Nuturn brings together esports veterans to take on a new game
It's peculiar how little is known about Nuturn Gaming, the team that in May became the first-ever squad to represent Korea in professional Valorant esports.
Despite having a legitimate esports legend in Kang "solo" Keun-chul on its roster, and having made Korea proud by outperforming expectations to place third in the Valorant Champions Tour (VCT) Stage 2 Masters, held in Reykjavik, Iceland, Nuturn has so far made very few efforts to draw attention to itself — save for playing well on stage.
Nuturn's Facebook page posts updates somewhat frequently, but that is about the entirety of its output. The team is barely active on other social media platforms, and does not even have an official website. Add in VCT KR's relative lack of domestic media coverage, and to the regular esports fan, Nuturn almost looks like a ghost organization.
This mystery was answered when the Korea JoongAng Daily visited Nuturn's offices in Songpa District, eastern Seoul, earlier this month to chat with chief operating officer Lee Uk, a 13-year esports industry veteran best known for his time in managerial roles at Conbox and KSV Esports — now known as Gen.G Esports.
It was expected that most of Nuturn would be operating from a large multipurpose building unit refurnished as a headquarters-cum-team house, as so many Korean esports organizations on a budget do. Yet Nuturn's address actually led to an open office space with nearly a dozen video editors and designers busy at work.
Park "allow" Sang-wook and solo, having traveled from their team house separate from the office, were chatting in a lounge area off to the side.
A new turn
"Nuturn is primarily a content studio," Lee said. "We've been chosen as the main content vendor for Blizzard Entertainment Korea for 2021, and are also taking on a variety of projects from other clients, primarily in the field of esports but also occasionally elsewhere — we've been providing online seminar solutions, for one."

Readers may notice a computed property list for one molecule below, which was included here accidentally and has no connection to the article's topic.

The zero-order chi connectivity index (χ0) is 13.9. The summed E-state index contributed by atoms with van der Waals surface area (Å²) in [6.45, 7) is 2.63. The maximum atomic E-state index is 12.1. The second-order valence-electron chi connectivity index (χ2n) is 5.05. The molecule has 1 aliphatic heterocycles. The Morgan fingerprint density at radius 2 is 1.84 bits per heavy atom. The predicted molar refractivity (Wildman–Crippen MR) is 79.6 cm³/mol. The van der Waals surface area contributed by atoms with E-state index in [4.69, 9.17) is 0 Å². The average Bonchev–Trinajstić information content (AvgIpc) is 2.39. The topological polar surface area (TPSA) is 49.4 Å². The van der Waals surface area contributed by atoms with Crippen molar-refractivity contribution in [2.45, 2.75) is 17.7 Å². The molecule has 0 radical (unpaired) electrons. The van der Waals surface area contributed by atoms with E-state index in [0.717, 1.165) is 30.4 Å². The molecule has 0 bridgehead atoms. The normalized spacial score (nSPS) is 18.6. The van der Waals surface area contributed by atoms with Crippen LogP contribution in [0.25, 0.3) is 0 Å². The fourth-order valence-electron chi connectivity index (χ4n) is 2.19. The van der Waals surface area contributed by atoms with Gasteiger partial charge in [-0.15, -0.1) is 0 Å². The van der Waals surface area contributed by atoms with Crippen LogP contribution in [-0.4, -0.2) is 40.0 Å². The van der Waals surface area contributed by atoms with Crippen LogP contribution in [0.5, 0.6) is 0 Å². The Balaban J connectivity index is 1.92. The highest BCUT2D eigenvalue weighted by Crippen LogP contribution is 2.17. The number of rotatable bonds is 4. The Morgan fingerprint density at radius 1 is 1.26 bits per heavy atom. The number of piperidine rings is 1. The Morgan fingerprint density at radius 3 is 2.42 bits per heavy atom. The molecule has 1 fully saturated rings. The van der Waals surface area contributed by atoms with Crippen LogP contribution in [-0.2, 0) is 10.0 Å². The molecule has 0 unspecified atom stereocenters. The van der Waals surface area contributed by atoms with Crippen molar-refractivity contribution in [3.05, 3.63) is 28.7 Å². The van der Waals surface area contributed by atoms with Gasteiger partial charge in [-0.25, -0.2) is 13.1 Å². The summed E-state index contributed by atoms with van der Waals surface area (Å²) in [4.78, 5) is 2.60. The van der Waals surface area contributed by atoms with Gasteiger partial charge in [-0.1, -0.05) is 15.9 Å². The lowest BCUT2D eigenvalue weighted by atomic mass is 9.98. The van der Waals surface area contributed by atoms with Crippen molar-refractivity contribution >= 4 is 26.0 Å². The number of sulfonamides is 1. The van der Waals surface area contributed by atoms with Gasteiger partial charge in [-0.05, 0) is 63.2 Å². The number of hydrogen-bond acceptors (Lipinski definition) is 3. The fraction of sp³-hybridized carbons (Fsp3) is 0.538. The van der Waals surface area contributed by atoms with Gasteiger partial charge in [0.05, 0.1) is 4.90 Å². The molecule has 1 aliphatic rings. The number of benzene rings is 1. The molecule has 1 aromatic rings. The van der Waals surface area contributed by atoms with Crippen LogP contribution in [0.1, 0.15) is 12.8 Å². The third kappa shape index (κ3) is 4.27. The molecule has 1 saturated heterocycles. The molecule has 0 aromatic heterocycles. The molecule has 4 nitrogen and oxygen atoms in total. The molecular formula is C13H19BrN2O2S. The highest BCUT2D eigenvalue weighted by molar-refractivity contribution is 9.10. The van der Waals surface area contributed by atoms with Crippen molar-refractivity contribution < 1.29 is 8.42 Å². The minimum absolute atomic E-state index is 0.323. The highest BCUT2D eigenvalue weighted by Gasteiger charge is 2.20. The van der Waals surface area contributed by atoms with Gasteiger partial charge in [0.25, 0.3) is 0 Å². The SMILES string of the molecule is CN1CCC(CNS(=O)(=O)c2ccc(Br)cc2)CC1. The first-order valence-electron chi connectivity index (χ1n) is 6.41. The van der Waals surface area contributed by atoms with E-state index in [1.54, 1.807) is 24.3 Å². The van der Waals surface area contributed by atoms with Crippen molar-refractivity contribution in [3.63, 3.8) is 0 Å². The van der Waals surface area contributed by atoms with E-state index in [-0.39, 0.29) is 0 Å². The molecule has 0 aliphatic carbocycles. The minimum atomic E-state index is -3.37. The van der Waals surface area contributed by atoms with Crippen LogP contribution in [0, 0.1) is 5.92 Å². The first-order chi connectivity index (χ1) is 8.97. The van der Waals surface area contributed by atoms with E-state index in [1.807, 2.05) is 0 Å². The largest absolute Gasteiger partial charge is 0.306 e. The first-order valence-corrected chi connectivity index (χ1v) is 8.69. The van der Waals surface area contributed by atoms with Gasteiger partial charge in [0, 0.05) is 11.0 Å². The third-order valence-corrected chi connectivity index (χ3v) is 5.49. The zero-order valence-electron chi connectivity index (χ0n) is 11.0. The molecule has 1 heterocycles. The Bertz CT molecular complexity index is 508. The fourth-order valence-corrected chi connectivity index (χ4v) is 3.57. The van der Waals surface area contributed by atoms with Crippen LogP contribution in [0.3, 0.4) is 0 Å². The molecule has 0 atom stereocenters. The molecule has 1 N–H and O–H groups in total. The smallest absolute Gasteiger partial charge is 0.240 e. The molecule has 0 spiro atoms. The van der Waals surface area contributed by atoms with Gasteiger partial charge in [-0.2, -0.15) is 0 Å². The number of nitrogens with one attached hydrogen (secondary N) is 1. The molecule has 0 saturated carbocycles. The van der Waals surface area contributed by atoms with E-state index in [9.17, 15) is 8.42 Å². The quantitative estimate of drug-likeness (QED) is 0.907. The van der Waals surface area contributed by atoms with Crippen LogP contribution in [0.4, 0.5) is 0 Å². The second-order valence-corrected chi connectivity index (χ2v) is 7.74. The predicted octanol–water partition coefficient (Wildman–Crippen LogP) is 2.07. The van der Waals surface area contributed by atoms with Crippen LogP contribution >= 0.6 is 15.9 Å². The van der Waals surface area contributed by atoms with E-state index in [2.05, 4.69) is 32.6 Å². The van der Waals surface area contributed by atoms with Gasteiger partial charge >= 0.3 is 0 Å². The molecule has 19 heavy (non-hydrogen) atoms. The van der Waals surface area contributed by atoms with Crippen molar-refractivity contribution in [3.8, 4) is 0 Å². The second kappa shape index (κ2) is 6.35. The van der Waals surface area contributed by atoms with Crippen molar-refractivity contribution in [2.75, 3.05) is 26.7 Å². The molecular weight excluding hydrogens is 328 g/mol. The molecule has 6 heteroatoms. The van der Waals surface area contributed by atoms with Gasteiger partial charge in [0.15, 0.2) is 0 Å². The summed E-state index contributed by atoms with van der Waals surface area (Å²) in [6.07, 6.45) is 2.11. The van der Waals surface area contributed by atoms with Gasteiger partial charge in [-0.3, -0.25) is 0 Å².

From a purely business perspective, Nuturn Gaming — which currently consists of only the Valorant squad — could almost be considered an afterthought compared to the studio's general operations, explained Lee.
The atypical nature of the team provided some insight into why the company seemed to be rather uninterested in engaging in the public-facing activities typically expected of an esports organization.
While the potential value of retaining an esports team should not be understated in this day and age — especially when that squad happens to be among the global elite in a title that boasts international popularity — it's also true that as of now, running a domestic Valorant team in Korea, where the game has yet to go mainstream, isn't an operation that will generate immediate profit no matter how much attention the organization may try to call to itself.
Lee was happy to let the squad just focus on competition for the time being, which explained why the team had received such little coverage until now.
Nuturn was founded this past winter when Lee — alongside key members of his current studio crew and the Valorant team — abruptly left ProParty, their previous organization, to seek an environment with less influence from upper management, for whom esports was not a priority.
No small amount of struggle was involved in setting up the company. When external investment could not be immediately secured, Lee poured in his life savings and retirement fund to cover the initial running costs of the fledging organization.
Much of Lee's personal preference bled into the company's visual design.
Nuturn — which comes from "new turn" — pays homage with its logo to Kiev-based esports club Natus Vincere (Na'Vi), which Lee has been a huge fan of since watching them prevail over Fnatic in a Counter-Strike final around a decade ago. The color scheme subtly references Conbox, the now-defunct esports team-cum-content studio that Lee used to run a few years back.
Lee stressed, however, that the leap from ProParty to Nuturn was by no means a one-man project, because the organization's esports arm would not even have existed had solo not decided to join him.
There was no way to express how grateful he was for solo's show of faith, Lee said, saying that if a trustworthy offer that would let solo and his team compete in better conditions surfaced in the future, he would wholeheartedly help the squad move on to greener pastures.